To merit novel judicial treatment of the Medicaid amendments, Petitioners must demonstrate that whatever they claim is wrong with Medicaid is entirely new and novel. As a baseline, the States’ challenge cannot be understood to assert constitutional infirmity to tried and true features of the existing program. If there is a straw that breaks the camel’s back, it must be constitutionally distinguishable from all previous straws in Medicaid. Petitioners fail in this task. (14, 23)
The fundamental elements of Medicaid have long been mandatory. While unconditional block grants to States might be a political objective for some Petitioners, it would be a late moment in the history of the Republic to discover that the Constitution requires it. (14, 22)
The section by section defense of Title II runs from pp. 29-38, including the mandatory expansions, the maintenance of effort provision, the essential health benefits benchmarks, and Section 2304.
We also noted that millions of Americans were covered by states that have taken advantage of voluntary expansions under waivers or the early adoption provisions of the ACA. In an argument similar to the heckler’s veto from the Hospitals’ Brief, we said:
The Petitioners, if successful on this issue, seek the freedom to reject the federal offer, but this remedy should not be imposed on other States that willingly accept the Medicaid amendments. The more appropriate remedy “would be to enjoin the ‘application’ of the provision to unconsenting States and otherwise to permit the eligibility extension to function as written.” Gov’t Br. 53 (citation omitted). Any State that wants to continue to access federal funds under the ACA should be allowed to do so, whether or not a sister State alleges coercion. (39)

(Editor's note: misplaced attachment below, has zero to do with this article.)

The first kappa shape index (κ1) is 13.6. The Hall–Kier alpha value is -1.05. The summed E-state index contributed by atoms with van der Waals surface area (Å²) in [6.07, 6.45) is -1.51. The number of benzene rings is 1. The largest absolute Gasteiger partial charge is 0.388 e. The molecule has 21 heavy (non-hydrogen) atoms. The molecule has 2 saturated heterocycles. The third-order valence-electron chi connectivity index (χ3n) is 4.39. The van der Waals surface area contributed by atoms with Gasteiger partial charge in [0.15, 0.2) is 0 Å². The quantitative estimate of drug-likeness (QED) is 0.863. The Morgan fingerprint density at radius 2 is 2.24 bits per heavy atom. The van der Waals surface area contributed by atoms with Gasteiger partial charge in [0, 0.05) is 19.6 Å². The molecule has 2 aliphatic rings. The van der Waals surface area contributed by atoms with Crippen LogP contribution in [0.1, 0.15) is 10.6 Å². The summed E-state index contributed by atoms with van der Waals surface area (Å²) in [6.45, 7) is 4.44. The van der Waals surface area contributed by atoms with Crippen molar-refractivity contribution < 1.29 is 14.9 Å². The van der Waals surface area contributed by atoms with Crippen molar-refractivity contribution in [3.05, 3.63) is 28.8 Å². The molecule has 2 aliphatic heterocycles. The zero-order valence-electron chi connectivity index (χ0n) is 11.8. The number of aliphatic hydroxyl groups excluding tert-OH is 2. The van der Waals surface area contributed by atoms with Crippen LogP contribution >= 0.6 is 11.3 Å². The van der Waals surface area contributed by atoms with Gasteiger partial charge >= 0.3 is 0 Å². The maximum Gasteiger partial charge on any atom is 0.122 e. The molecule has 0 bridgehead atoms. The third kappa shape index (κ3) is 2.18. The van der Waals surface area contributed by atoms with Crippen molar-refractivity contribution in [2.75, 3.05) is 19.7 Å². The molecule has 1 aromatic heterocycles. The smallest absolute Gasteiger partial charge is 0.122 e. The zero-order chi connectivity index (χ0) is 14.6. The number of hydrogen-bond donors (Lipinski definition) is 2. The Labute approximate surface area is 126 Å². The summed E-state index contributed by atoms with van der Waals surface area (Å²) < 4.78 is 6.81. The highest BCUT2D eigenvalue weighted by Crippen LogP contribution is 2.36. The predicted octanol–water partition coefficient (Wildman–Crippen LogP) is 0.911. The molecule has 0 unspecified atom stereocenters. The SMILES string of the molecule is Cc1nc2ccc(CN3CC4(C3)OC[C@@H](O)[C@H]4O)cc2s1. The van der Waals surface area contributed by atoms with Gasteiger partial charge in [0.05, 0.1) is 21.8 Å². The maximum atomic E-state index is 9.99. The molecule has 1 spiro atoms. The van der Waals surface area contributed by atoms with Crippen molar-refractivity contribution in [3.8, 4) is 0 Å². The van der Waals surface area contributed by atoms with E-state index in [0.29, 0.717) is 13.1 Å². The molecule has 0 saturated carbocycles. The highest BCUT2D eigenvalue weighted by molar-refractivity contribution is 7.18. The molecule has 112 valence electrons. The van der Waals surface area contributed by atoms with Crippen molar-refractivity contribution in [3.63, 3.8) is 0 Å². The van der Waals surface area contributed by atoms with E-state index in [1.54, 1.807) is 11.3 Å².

If the conservative majority on the Court cannot restrain themselves from making new coercion precedent with the Medicaid expansions, then this paragraph could save Medicaid from going down in flames. Essentially, this calls for only blocking CMS from cutting off all funds from states that fail to expand Medicaid, allowing the other states to continue to operate under the ACA. This could be lemons into lemonade for supporters of the ACA.
Faith-Based Groups also filed a brief (no copy online yet), with Tim Jost as a co-author, with appropriate quotations from Scripture about caring for the poor and needy, especially the aliens and strangers in your land. Of course, the ACA was forced to deny benefits to undocumented aliens in an attempt to garner some Republican votes. Some Christian legislators should read the Bible more carefully.
The Disability Rights Legal Center & Cancer Legal Resource Center eschews legal argument, just focusing on the fact that cutting Medicaid would hurt poor, sick people, so the Court shouldn’t do it.
The National Health Law Program’s brief corrects the factual record, showing the ACA isn’t really that different from prior Medicaid expansions. Good overview, followed by a detailed history of program expansions. Most of the expansion was from states voluntarily adding benefits, so these states should not now be allowed to complain. Another Brandeis brief, without much legal argument.